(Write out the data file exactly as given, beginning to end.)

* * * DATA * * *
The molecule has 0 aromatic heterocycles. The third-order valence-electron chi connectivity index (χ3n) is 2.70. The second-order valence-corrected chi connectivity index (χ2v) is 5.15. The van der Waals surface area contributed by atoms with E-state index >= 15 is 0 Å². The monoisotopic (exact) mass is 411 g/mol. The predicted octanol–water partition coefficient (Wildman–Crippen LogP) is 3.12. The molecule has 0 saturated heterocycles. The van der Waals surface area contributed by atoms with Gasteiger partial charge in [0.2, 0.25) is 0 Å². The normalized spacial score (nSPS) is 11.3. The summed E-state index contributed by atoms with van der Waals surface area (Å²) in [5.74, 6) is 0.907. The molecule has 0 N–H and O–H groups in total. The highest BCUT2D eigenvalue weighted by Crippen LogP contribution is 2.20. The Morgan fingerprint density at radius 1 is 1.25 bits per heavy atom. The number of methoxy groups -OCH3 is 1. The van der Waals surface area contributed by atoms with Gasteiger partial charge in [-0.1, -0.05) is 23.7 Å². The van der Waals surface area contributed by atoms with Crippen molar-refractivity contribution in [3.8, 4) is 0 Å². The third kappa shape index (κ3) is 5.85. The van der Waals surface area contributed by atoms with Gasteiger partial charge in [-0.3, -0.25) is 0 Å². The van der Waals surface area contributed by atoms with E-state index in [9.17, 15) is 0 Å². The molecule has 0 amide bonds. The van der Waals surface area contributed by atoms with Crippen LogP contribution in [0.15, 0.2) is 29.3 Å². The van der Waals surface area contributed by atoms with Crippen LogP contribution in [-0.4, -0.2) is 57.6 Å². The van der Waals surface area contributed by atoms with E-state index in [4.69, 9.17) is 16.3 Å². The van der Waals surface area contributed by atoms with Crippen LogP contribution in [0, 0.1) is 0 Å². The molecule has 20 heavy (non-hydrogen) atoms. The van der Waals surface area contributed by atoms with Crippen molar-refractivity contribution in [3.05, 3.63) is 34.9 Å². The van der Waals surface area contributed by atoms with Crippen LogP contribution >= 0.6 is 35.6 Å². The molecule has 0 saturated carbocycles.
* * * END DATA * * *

The molecule has 0 aromatic heterocycles. The third-order valence-electron chi connectivity index (χ3n) is 2.70. The second-order valence-corrected chi connectivity index (χ2v) is 5.15. The van der Waals surface area contributed by atoms with E-state index >= 15 is 0 Å². The monoisotopic (exact) mass is 411 g/mol. The predicted octanol–water partition coefficient (Wildman–Crippen LogP) is 3.12. The molecule has 0 saturated heterocycles. The van der Waals surface area contributed by atoms with Gasteiger partial charge in [0.2, 0.25) is 0 Å². The normalized spacial score (nSPS) is 11.3. The summed E-state index contributed by atoms with van der Waals surface area (Å²) in [5.74, 6) is 0.907. The molecule has 0 N–H and O–H groups in total. The highest BCUT2D eigenvalue weighted by Crippen LogP contribution is 2.20. The Morgan fingerprint density at radius 1 is 1.25 bits per heavy atom. The number of methoxy groups -OCH3 is 1. The van der Waals surface area contributed by atoms with Gasteiger partial charge in [-0.1, -0.05) is 23.7 Å². The van der Waals surface area contributed by atoms with Crippen molar-refractivity contribution in [3.8, 4) is 0 Å². The third kappa shape index (κ3) is 5.85. The van der Waals surface area contributed by atoms with Gasteiger partial charge in [-0.3, -0.25) is 0 Å². The van der Waals surface area contributed by atoms with E-state index in [9.17, 15) is 0 Å². The molecule has 0 amide bonds. The van der Waals surface area contributed by atoms with Crippen LogP contribution in [0.15, 0.2) is 29.3 Å². The van der Waals surface area contributed by atoms with Crippen LogP contribution in [-0.4, -0.2) is 57.6 Å². The van der Waals surface area contributed by atoms with E-state index in [4.69, 9.17) is 16.3 Å². The van der Waals surface area contributed by atoms with Crippen LogP contribution in [0, 0.1) is 0 Å². The molecule has 20 heavy (non-hydrogen) atoms. The van der Waals surface area contributed by atoms with Crippen molar-refractivity contribution in [3.05, 3.63) is 34.9 Å². The van der Waals surface area contributed by atoms with Crippen LogP contribution >= 0.6 is 35.6 Å². The molecule has 0 saturated carbocycles.